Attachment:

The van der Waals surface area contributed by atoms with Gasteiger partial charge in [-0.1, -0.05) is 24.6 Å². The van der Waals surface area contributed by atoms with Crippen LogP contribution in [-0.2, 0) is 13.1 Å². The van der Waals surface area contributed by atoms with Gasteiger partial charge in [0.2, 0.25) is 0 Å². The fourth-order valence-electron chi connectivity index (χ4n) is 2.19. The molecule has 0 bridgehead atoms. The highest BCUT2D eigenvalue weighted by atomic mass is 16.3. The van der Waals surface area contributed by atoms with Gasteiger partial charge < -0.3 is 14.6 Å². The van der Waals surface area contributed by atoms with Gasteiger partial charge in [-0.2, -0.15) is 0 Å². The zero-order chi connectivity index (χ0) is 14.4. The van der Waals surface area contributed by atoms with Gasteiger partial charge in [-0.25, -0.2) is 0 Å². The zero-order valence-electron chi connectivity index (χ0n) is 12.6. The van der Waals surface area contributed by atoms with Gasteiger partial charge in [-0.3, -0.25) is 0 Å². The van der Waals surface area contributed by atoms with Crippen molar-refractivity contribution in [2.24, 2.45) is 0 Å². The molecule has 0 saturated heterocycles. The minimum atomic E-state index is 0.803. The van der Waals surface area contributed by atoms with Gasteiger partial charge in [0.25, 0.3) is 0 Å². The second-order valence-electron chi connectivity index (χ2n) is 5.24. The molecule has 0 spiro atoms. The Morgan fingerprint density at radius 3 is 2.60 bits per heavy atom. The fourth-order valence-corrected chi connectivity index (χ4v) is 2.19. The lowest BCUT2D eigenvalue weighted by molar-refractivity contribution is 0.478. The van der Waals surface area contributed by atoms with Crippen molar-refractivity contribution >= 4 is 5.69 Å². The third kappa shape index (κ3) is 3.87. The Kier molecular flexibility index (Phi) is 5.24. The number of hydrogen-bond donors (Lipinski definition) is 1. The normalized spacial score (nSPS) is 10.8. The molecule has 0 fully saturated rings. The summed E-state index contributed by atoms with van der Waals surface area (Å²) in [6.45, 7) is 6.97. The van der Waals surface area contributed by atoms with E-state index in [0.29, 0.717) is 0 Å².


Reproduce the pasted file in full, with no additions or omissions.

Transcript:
The van der Waals surface area contributed by atoms with Gasteiger partial charge in [-0.1, -0.05) is 24.6 Å². The van der Waals surface area contributed by atoms with Crippen LogP contribution in [-0.2, 0) is 13.1 Å². The van der Waals surface area contributed by atoms with Gasteiger partial charge in [0.2, 0.25) is 0 Å². The fourth-order valence-electron chi connectivity index (χ4n) is 2.19. The molecule has 0 bridgehead atoms. The highest BCUT2D eigenvalue weighted by atomic mass is 16.3. The van der Waals surface area contributed by atoms with Gasteiger partial charge < -0.3 is 14.6 Å². The van der Waals surface area contributed by atoms with Gasteiger partial charge in [-0.2, -0.15) is 0 Å². The zero-order chi connectivity index (χ0) is 14.4. The van der Waals surface area contributed by atoms with Gasteiger partial charge in [-0.25, -0.2) is 0 Å². The zero-order valence-electron chi connectivity index (χ0n) is 12.6. The van der Waals surface area contributed by atoms with Gasteiger partial charge in [-0.3, -0.25) is 0 Å². The van der Waals surface area contributed by atoms with Crippen molar-refractivity contribution in [2.24, 2.45) is 0 Å². The molecule has 0 saturated heterocycles. The minimum atomic E-state index is 0.803. The van der Waals surface area contributed by atoms with Gasteiger partial charge in [0.25, 0.3) is 0 Å². The second-order valence-electron chi connectivity index (χ2n) is 5.24. The molecule has 0 spiro atoms. The Morgan fingerprint density at radius 3 is 2.60 bits per heavy atom. The fourth-order valence-corrected chi connectivity index (χ4v) is 2.19. The lowest BCUT2D eigenvalue weighted by molar-refractivity contribution is 0.478. The van der Waals surface area contributed by atoms with Crippen molar-refractivity contribution >= 4 is 5.69 Å². The third kappa shape index (κ3) is 3.87. The Kier molecular flexibility index (Phi) is 5.24. The number of hydrogen-bond donors (Lipinski definition) is 1. The normalized spacial score (nSPS) is 10.8. The molecule has 0 fully saturated rings. The summed E-state index contributed by atoms with van der Waals surface area (Å²) in [6.45, 7) is 6.97. The van der Waals surface area contributed by atoms with E-state index in [0.29, 0.717) is 0 Å².